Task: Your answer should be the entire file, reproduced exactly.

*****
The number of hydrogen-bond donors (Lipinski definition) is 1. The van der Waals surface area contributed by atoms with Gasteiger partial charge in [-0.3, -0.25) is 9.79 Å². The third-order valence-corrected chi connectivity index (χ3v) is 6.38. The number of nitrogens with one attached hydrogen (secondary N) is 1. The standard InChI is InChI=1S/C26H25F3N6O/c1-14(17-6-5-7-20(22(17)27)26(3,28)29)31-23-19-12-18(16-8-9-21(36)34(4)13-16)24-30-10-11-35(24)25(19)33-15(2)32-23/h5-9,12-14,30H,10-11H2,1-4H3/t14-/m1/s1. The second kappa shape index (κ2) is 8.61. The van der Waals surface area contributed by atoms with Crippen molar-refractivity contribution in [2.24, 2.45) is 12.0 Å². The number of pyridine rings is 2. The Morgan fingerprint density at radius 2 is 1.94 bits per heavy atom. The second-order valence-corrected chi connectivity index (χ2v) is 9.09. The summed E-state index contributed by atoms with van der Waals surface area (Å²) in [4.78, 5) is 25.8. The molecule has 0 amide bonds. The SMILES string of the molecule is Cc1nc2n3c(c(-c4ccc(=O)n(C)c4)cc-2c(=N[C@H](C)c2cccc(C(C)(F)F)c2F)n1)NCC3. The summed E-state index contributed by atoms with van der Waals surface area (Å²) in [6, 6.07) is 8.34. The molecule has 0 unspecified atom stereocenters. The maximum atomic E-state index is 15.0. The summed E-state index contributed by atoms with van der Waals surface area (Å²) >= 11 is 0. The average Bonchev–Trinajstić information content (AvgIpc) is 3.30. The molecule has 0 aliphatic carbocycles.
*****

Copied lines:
The number of hydrogen-bond donors (Lipinski definition) is 1. The van der Waals surface area contributed by atoms with Gasteiger partial charge in [-0.3, -0.25) is 9.79 Å². The third-order valence-corrected chi connectivity index (χ3v) is 6.38. The number of nitrogens with one attached hydrogen (secondary N) is 1. The standard InChI is InChI=1S/C26H25F3N6O/c1-14(17-6-5-7-20(22(17)27)26(3,28)29)31-23-19-12-18(16-8-9-21(36)34(4)13-16)24-30-10-11-35(24)25(19)33-15(2)32-23/h5-9,12-14,30H,10-11H2,1-4H3/t14-/m1/s1. The second kappa shape index (κ2) is 8.61. The van der Waals surface area contributed by atoms with Crippen molar-refractivity contribution in [2.24, 2.45) is 12.0 Å². The number of pyridine rings is 2. The Morgan fingerprint density at radius 2 is 1.94 bits per heavy atom. The second-order valence-corrected chi connectivity index (χ2v) is 9.09. The summed E-state index contributed by atoms with van der Waals surface area (Å²) in [4.78, 5) is 25.8. The molecule has 0 amide bonds. The SMILES string of the molecule is Cc1nc2n3c(c(-c4ccc(=O)n(C)c4)cc-2c(=N[C@H](C)c2cccc(C(C)(F)F)c2F)n1)NCC3. The summed E-state index contributed by atoms with van der Waals surface area (Å²) in [6, 6.07) is 8.34. The molecule has 0 unspecified atom stereocenters. The maximum atomic E-state index is 15.0. The summed E-state index contributed by atoms with van der Waals surface area (Å²) >= 11 is 0. The average Bonchev–Trinajstić information content (AvgIpc) is 3.30. The molecule has 0 aliphatic carbocycles.